Right Detachment in Practice
How to develop Vairagya, true detachment or inner independence? (There is more on what this means in Find Out More.)
Like all qualities, we can cultivate this simply by practicing it. So for example if we have a strong aversion to something, we can practice not being deflected by that from doing the right thing.
Such practice cannot be entirely avoided. However, detachment in this sense is more correctly understood as an exercise in endurance. It can only be sustained according to our strength of will, and to a limited extent.
True and deep vairagya is an inner independence born of an understanding of the true value of things. It means to judge the worth and significance of what we meet according to how it affects us on the way to discovery of the reality in our own being and in all.
So vairagya is helped by reflection on the teaching that everything with form is not the substance we are seeking, and that what helps us is not to be unduly distracted from our focus on our journey home within.
This is the first step; realistically, no-one will give up anything except for a higher good.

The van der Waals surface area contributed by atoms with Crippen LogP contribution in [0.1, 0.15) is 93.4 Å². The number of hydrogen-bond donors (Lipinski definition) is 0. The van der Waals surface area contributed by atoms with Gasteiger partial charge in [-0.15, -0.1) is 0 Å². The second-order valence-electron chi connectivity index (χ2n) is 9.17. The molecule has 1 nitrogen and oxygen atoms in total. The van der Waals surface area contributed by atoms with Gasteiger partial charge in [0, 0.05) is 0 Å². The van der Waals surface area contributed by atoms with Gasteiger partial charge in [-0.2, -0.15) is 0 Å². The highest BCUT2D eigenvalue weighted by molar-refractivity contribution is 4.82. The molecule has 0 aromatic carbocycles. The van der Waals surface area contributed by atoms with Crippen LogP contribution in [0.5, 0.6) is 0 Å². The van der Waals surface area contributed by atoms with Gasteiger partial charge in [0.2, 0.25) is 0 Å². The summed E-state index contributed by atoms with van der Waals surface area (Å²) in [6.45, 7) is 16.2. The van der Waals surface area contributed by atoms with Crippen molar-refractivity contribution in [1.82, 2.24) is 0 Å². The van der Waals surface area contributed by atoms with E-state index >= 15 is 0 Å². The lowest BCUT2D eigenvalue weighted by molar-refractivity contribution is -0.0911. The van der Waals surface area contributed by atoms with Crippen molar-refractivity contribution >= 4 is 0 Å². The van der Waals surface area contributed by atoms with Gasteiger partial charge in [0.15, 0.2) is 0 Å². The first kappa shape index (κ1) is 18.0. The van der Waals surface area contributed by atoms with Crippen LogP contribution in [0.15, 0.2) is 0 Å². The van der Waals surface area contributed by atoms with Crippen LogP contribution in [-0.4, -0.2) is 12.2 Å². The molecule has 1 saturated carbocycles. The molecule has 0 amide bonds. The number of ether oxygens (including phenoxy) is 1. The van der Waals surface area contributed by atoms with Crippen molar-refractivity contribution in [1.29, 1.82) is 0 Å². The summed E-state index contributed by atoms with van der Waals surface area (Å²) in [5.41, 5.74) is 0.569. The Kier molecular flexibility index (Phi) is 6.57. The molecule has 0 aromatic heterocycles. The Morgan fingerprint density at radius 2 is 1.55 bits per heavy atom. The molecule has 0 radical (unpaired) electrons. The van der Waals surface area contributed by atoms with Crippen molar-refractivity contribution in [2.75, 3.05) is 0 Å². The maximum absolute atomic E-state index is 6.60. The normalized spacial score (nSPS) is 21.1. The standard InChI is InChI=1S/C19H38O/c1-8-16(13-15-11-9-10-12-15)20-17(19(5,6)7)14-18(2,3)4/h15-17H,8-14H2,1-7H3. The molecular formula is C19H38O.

Having established this in principle we can apply it in practice. Living consciously, which means being alert to our inner reactions and impulses and reflecting before acting upon them, we note the rise of feelings of attraction and aversion and the rest. Then we exercise self-control, partly through reasonable restraint, and most important by remembering our real goal and evaluating matters accordingly.
A great help is to have a clear idea of our goal; this is sometimes called forming a ‘master passion’. A sportsperson, an ambitious person, a pilgrim, each has a clear objective, in the light of which what does not help is looked on with natural detachment. This is the principle to be applied to our search for the liberating truth within.
Read more on right detachment in this book chapter, Vairagya: Non-attachment.
If you are doing some regular meditation and reflection on the non-dual ideas, you are welcome to contact us with any questions about the teachings, or for further suggestions about your practice.